Tuesday, January 28, 2014

General RPGs' Minigames 10: Auctions

Auction minigames. They’re not all over the place, but there’re plenty of’em to be found in RPGs. Some of them are kind of accurate mimicries of the actual process of an auction, like the one found in the Shin Megami Tensei: Devil Survivor games. Others are no closer to an actual auction than a “Mash the A Button to Eat Soup” minigame is to the actual act of masticating, such as the “auction” in Final Fantasy 6. I mean, that one is really just 2 opportunities to say you will pay a predetermined, unchangeable sum of money for 1 out of about a whole 6 randomly generated items, wherein only the second opportunity to bid actually has any bearing on getting the item. It’s less an auction minigame and more a Will You Buy This or Not minigame.

But even when an auction minigame is made well enough that it actually feels like an auction of sorts...what is the freaking point? The enjoyment of being in a real auction certainly isn’t present. You’re not actually there, you don’t actually get to see the people you’re competing against for the item you want, there’s considerably less of an exciting mysteriousness about what unknown junk and treasures could be put up for sale...sure you’re pleased if it’s some item or such that you could use, but I’d have trouble believing that anyone could achieve the same excitement about an auction minigame’s prizes as they would for the possible spoils of a real auction. And if you find that enjoyable, somehow, then okay, fine. But why would you want to waste time doing so in an RPG for pretend items when you could just hop on EBay, get the same experience of bidding against a faceless rising number, and actually have a chance of getting a real, actual item for your trouble? Don’t need an RPG for that.

Now, I’ll give you that the auction in The Legend of Zelda: The Wind Waker managed to actually make the whole auction scenario feel fairly realistic. The minigame has Link in a room, with the other bidders being recognizable NPCs from town whom the player likely has some familiarity with, and so it doesn’t seem like you’re just competing against an impersonal number generator, you actually get a better feeling of bidding against someone else. Additionally, as far as I can tell, the NPCs bid in a relatively unpredictable manner, at least more so than most other auction minigames I’ve encountered, so that also adds a bit more realism to the process. So this one, at least, tries to capture the atmosphere of an actual auction, instead of just being a weak mockery of EBay. Still, it’s a time-consuming process for item acquisition that could otherwise have just been handled quickly and efficiently by just buying the damn thing outright, and its novelty only lasts a couple times before it wears off and the process becomes boring.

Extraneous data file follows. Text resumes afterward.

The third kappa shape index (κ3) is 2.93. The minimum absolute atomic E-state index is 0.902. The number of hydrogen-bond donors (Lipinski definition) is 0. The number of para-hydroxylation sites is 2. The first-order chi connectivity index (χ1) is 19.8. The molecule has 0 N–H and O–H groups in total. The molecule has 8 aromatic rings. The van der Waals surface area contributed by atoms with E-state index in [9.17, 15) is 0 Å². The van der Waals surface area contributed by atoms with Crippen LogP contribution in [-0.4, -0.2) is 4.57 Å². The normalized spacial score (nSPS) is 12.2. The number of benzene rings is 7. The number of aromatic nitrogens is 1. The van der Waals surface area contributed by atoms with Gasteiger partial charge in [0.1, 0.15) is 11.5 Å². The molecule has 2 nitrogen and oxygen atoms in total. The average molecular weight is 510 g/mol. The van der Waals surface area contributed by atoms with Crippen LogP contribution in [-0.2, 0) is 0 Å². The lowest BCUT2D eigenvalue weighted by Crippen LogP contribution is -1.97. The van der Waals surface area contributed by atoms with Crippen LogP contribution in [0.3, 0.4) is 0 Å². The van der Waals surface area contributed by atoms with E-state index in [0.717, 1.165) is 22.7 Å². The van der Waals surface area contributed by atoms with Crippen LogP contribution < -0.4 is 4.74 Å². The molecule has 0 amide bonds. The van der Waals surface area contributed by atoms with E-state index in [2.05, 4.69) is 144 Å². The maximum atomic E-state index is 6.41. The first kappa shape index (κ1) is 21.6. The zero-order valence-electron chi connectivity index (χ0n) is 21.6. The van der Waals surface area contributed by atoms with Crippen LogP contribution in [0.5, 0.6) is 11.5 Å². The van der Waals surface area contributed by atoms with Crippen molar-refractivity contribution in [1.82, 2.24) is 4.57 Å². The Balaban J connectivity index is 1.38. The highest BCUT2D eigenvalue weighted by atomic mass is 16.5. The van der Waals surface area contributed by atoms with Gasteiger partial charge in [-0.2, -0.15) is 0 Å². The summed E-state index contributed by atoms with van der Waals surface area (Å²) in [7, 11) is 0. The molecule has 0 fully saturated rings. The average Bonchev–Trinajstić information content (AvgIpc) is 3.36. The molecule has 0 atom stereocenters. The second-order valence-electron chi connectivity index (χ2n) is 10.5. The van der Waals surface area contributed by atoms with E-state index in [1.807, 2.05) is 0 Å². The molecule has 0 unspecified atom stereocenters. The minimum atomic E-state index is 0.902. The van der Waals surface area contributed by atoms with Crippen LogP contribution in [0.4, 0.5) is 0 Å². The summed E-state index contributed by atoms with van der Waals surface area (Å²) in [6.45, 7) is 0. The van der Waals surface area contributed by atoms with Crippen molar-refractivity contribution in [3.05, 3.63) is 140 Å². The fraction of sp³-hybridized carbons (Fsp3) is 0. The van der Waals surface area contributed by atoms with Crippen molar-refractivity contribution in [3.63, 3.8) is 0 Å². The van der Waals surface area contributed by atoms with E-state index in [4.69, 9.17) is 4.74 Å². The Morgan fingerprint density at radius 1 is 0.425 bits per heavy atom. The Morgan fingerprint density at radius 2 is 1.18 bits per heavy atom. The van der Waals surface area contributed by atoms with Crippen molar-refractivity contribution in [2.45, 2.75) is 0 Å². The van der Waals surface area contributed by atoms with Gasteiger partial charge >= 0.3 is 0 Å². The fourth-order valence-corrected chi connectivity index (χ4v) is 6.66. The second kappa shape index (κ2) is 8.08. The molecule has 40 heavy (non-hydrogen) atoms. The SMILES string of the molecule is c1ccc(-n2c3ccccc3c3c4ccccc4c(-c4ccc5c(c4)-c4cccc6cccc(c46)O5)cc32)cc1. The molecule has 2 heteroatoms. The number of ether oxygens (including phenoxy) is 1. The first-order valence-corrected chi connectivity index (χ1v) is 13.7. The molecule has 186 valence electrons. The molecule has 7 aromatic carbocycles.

Auction minigames certainly aren’t as frustrating as many minigames I’ve covered before (fuck Spheda, man), nor as gratingly common and widespread (I’m so goddamn sick of fishing), nor as time-consuming (goddamn Torneko’s stupid-ass weapon shop!), nor are they annoyingly mandatory (stupid hauler beasts), so I don’t have too much hatred for them. Still, they ARE annoying and/or boring, they DO consume more time than they’re worth, and I frankly just don’t see the point.


  1. It's too bad really that most RPG mini-game are bad.

    They should take a note from Kirby games.

  2. Hmmm I wonder if they flip the auction around so you are selling the rare item would be a bit more enjoyable

    The closest thing I can think of is the "Treasure hunting" mini game in Atelier Ayesha

    1. An interesting idea. An auction-running minigame sounds like it might be at least marginally more enjoyable, if you put in the effort to make it well enough. Then again, if think a lot of typically dumb minigames could be better than they are with a bit more effort to make them decent.

  3. As you mentioned the auction-minigame from The Legend of Zelda: The Wind Waker, why do you have to press the A-Button several times to make a bid? Couldn't they just have some kind of time limit to prevent, say, 100 calls in one auction?